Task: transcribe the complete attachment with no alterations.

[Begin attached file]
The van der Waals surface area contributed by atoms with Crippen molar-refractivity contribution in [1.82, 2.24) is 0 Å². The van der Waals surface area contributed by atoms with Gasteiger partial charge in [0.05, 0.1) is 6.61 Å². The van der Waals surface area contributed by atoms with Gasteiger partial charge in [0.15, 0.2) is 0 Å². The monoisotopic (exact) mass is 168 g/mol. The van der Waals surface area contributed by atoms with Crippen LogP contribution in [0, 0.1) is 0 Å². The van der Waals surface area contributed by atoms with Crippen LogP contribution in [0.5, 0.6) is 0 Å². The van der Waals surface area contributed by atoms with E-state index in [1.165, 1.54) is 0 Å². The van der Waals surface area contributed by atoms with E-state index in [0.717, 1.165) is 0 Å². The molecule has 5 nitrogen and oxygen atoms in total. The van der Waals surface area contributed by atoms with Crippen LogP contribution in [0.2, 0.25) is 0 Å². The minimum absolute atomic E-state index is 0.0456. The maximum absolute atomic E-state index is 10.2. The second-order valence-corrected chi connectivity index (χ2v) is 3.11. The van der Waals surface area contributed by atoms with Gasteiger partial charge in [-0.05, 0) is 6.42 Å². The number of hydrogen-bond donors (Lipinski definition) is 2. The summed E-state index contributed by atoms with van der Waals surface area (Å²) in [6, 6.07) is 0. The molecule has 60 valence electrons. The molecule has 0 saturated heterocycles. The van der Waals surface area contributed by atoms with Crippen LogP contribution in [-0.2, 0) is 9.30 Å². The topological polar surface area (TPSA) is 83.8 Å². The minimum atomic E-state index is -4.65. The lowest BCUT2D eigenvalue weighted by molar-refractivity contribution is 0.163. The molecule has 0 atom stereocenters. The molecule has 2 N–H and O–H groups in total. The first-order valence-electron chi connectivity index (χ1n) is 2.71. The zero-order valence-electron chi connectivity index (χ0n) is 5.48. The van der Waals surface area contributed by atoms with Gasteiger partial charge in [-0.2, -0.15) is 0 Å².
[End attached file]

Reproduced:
The van der Waals surface area contributed by atoms with Crippen molar-refractivity contribution in [1.82, 2.24) is 0 Å². The van der Waals surface area contributed by atoms with Gasteiger partial charge in [0.05, 0.1) is 6.61 Å². The van der Waals surface area contributed by atoms with Gasteiger partial charge in [0.15, 0.2) is 0 Å². The monoisotopic (exact) mass is 168 g/mol. The van der Waals surface area contributed by atoms with Crippen LogP contribution in [0, 0.1) is 0 Å². The van der Waals surface area contributed by atoms with Crippen LogP contribution in [0.5, 0.6) is 0 Å². The van der Waals surface area contributed by atoms with E-state index in [1.165, 1.54) is 0 Å². The van der Waals surface area contributed by atoms with E-state index in [0.717, 1.165) is 0 Å². The molecule has 5 nitrogen and oxygen atoms in total. The van der Waals surface area contributed by atoms with Crippen LogP contribution in [0.2, 0.25) is 0 Å². The minimum absolute atomic E-state index is 0.0456. The maximum absolute atomic E-state index is 10.2. The second-order valence-corrected chi connectivity index (χ2v) is 3.11. The van der Waals surface area contributed by atoms with Gasteiger partial charge in [-0.05, 0) is 6.42 Å². The number of hydrogen-bond donors (Lipinski definition) is 2. The summed E-state index contributed by atoms with van der Waals surface area (Å²) in [6, 6.07) is 0. The molecule has 60 valence electrons. The molecule has 0 saturated heterocycles. The van der Waals surface area contributed by atoms with Crippen LogP contribution in [-0.2, 0) is 9.30 Å². The topological polar surface area (TPSA) is 83.8 Å². The minimum atomic E-state index is -4.65. The lowest BCUT2D eigenvalue weighted by molar-refractivity contribution is 0.163. The molecule has 0 atom stereocenters. The molecule has 2 N–H and O–H groups in total. The first-order valence-electron chi connectivity index (χ1n) is 2.71. The zero-order valence-electron chi connectivity index (χ0n) is 5.48. The van der Waals surface area contributed by atoms with Gasteiger partial charge in [-0.2, -0.15) is 0 Å².